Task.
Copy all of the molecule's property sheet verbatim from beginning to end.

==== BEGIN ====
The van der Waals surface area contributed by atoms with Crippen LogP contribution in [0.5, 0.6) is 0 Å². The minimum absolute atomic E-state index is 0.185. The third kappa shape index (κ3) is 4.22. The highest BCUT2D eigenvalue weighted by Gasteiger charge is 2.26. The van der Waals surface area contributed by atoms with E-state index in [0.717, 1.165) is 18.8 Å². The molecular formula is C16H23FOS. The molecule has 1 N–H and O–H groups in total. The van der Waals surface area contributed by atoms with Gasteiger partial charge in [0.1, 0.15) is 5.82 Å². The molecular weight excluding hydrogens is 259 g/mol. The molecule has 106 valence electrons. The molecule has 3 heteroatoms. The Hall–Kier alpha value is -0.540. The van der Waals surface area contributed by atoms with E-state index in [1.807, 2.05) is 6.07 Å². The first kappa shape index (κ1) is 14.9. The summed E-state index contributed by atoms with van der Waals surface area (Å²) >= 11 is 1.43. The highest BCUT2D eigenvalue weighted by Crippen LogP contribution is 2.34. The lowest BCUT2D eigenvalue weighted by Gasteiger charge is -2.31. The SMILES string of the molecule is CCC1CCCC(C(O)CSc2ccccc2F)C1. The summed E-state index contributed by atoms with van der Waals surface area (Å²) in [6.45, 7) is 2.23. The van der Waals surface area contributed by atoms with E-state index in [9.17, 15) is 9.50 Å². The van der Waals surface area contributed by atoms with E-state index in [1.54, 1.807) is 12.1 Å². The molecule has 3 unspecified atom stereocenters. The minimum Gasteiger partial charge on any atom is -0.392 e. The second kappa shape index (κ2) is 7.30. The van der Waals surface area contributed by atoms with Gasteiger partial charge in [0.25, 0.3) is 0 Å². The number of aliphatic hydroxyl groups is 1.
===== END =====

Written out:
The van der Waals surface area contributed by atoms with Crippen LogP contribution in [0.5, 0.6) is 0 Å². The minimum absolute atomic E-state index is 0.185. The third kappa shape index (κ3) is 4.22. The highest BCUT2D eigenvalue weighted by Gasteiger charge is 2.26. The van der Waals surface area contributed by atoms with E-state index in [0.717, 1.165) is 18.8 Å². The molecular formula is C16H23FOS. The molecule has 1 N–H and O–H groups in total. The van der Waals surface area contributed by atoms with Gasteiger partial charge in [0.1, 0.15) is 5.82 Å². The molecular weight excluding hydrogens is 259 g/mol. The molecule has 106 valence electrons. The molecule has 3 heteroatoms. The Hall–Kier alpha value is -0.540. The van der Waals surface area contributed by atoms with E-state index in [1.807, 2.05) is 6.07 Å². The first kappa shape index (κ1) is 14.9. The summed E-state index contributed by atoms with van der Waals surface area (Å²) >= 11 is 1.43. The highest BCUT2D eigenvalue weighted by Crippen LogP contribution is 2.34. The lowest BCUT2D eigenvalue weighted by Gasteiger charge is -2.31. The SMILES string of the molecule is CCC1CCCC(C(O)CSc2ccccc2F)C1. The summed E-state index contributed by atoms with van der Waals surface area (Å²) in [6.45, 7) is 2.23. The van der Waals surface area contributed by atoms with E-state index in [9.17, 15) is 9.50 Å². The van der Waals surface area contributed by atoms with E-state index in [1.54, 1.807) is 12.1 Å². The molecule has 3 unspecified atom stereocenters. The minimum Gasteiger partial charge on any atom is -0.392 e. The second kappa shape index (κ2) is 7.30. The van der Waals surface area contributed by atoms with Gasteiger partial charge in [0.25, 0.3) is 0 Å². The number of aliphatic hydroxyl groups is 1.